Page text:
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Phishing, Email Scams, and Data Loss: How to Protect Your Business 5/5 (1)

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Phishing, Email Scams, and Data Loss: How to Protect Your Business

Phishing-Email-Scams-and-Data-Loss-How-to-Protect-Your-Business - Phishing, Email Scams, and Data Loss: How to Protect Your Business

We’re living in a digital world. While technology has advanced many businesses, it’s also enabled criminals to get their hands on valuable information. From hacked bank accounts to stolen identities, cybercrimes appear to be steadily on the rise. Although this is bad news for any business, you still have options. There are several ways to protect your company and to conduct damage control in before, during, and after a data breach.

Know When to Call a Pro

There’s a time and place for doing it all yourself, but when should you consider hiring an expert? If you’re experiencing data loss or unexpected downtime due to a phishing attack or online scam, it’s best to steer clear of attempting an intervention without professional assistance. Instead, Secure Data Recovery recommends connecting with tech professionals who specialize in data restoration. It’s your best chance of getting back on your feet with minimal damage. Try to find a company that meets your budget, offers risk-free diagnostics, excellent customer reviews, and speedy turnaround time.

How to Protect Yourself 

Unfortunately, there’s no foolproof way to prevent data loss, but there are plenty of steps you can take to minimize your risk. Rather than fretting about whether you might be hacked, start planning for when you will be hacked. In fact, Yahoo! explains there’s a good chance your business data has already been compromised, even if you’re not aware of it.

Know Thy Enemy

Luckily, there are some things you can do to proactively protect yourself and your data. First, it helps to familiarize yourself (and your employees) with some of the most common types of online scams.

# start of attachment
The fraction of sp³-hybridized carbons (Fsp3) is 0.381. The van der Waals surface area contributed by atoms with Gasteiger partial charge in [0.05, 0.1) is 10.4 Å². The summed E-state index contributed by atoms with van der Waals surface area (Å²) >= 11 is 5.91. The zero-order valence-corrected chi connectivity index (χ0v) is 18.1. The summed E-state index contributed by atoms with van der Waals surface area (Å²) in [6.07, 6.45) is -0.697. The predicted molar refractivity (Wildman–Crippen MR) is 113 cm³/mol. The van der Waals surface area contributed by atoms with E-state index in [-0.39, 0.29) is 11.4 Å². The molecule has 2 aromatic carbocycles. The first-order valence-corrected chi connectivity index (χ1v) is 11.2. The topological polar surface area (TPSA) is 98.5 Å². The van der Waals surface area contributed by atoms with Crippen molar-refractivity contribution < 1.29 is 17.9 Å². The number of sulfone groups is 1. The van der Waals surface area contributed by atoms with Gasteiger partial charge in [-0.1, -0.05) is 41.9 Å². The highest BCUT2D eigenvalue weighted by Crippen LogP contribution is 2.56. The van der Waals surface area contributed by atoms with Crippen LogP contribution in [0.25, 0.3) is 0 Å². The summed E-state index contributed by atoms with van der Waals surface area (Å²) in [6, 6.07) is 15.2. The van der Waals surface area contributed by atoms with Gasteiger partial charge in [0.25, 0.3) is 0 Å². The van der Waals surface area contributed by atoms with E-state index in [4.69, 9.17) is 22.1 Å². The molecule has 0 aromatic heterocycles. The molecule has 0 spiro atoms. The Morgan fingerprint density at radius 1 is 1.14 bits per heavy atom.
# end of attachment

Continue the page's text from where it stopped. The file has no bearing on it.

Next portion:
For instance, CPO Magazine notes phishing scams are responsible for 90% of all data breaches. Phishing occurs when cybercriminals pretend to be someone from a bank or other reputable organization, in an effort to gain access to the victim’s passwords, bank account, credit card, or identity.

Another online scam is spoofing, where scammers send emails that look identical to the ones sent by actual companies you do business with. For instance, you might receive a fake Paypal email that looks like it’s linking to www.paypal.com/SpecialOffers but, when clicked, the link redirects to a non-Paypal site. Typically, these spoofed webpages will attempt to trick you into entering your password.

Protect Home Base

To keep your company safe, it’s smart to use a password manager. Install and update antivirus protection on all devices as well, just in case something slips through, and remind your team never to share secure information via email, text, or phone, and enact a solid data protection policy.

Another step to minimize damage is to enact multi-factor authentication. With multi-factor authentication, all new logins require identity verification. Typically, you’ll enter a special token that’s sent to your mobile phone. With this extra level of security enabled, even if the scammer gets your password, they probably won’t be able to log in.

Sometimes even with all your protections in place, someone clicks the wrong thing. If that happens, act quickly. Your first step should be damage control. If you accidentally clicked a link in a spoofed email or provided your password during a phishing attempt, immediately change the password and contact your professional data security specialist. If you suspect you’ve been the target of cybercrime, you should also notify the authorities.

Phishing and other email scams can be a nightmare for any business. Depending upon the extent of the information stolen, you might face a costly disruption of operations. It’s essential to take security matters into your own hands, and have a pro’s input if you get into trouble. By protecting your business, enforcing cybersecurity policies, having a damage control plan, and quickly taking action if you suspect a breach, you can reduce your potential losses.

Published By: TalkElement Article By: Chelsea Lamb Image via Pixabay